“When people go swimming unclothed next to the shore and amidst the light reflecting on the water” any onlooker can see ” how much we are made for harmony with nature,” says Lorenz Kerscher rather poetically on the DFK’s website when explaining what FKK actually is.

READ ALSO: The truth laid bare: What you need to know about Germany’s sauna culture

“In view of current economic, environmental and social crises, there are more and more voices that are bringing the subject of our relationship with nature back into play,” Kerscher says.

“The fact that one wants to follow this path can also find its expression, for example, through nudism. In this way, man blends into the beauty of nature, just as many painters have seen and captured it on canvas. And this visible harmony also shapes the activities of the large nudist community.

“It begins with the community task of designing and maintaining the nudist areas in harmony with nature, one moves in the air and sun, one enjoys the stay in beautiful scenery, the early morning gymnastics in the morning sun, the midday rest in the shade of old trees and the evening mood at the lake.”

Summer in Munich. Photo: DPA

Die Linke (The Left) politician Gregor Gysi, who was born in East Berlin and previously called for more designated areas for nudists, said naturism stands for “self-confidence and the departure from social constraints”.

It can be confusing to those not familiar to the culture because some sauna clubs and brothels label themselves as FKK – but they are offering something completely different to the FKK movement.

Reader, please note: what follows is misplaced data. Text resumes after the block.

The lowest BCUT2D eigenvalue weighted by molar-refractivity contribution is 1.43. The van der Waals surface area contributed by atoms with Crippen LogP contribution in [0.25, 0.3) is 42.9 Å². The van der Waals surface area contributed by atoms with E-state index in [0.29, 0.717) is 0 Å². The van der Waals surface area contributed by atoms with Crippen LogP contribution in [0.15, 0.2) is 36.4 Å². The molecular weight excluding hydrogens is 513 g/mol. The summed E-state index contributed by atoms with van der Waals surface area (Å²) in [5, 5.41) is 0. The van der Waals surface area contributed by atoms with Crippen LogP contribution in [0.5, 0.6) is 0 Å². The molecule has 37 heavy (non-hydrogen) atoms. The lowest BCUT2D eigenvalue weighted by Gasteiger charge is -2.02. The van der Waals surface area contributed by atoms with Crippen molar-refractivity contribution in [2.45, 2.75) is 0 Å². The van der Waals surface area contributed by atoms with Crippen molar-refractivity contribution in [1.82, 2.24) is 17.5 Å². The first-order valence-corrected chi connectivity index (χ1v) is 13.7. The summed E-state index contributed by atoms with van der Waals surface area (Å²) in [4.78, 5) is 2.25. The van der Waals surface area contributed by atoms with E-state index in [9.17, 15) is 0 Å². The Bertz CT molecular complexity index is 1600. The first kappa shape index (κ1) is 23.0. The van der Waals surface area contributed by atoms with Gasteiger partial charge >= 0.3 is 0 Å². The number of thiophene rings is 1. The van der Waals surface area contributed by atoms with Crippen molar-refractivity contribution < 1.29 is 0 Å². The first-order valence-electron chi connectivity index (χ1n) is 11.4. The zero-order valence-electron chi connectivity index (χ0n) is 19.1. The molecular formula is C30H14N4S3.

Gysi said nudism in FKK “isn’t really erotic.”

Rather, he said, “I see FKK as a possible counterweight to the ubiquitous sexualization in advertising, but also in society in general.”

When did FKK start?

Throughout history acceptance of public nudity has been a huge theme, such as in ancient Greece.

In Germany this form of naturism started in the late 19th century when many Germans started to think it was healthy to strip off and bathe without any clothes on.

Germany’s first naturist association was founded in Essen in 1898. Berlin was also a pioneer of the new movement.

The country’s first nude beach opened on the northern island of Sylt in 1920.

READ ALSO: Undressing at a Berlin sauna wasn’t the moment of liberation I’d hoped for

FKK was initially banned by the Nazis when they came to power in 1933, but they eventually relaxed nude bathing restrictions in some areas.

Some historians argue that the party adopted the culture in some ways through their obsession with bodies.

After the war, the German Association for Free Body Culture (DFK) was established in 1949 in Hanover in West Germany.

But FKK and nudist culture took on a special significance in East Germany where it was thought to be a form of escape from the conformity of the communist state.

Many East Germans had no qualms about taking off their clothes at lakes, beaches and camping grounds, no doubt feeling a sense of freedom.

People sunbathing at Müggelsee, East Berlin in

Meanwhile, some West Germans took their clothes-free habits on holiday across Europe.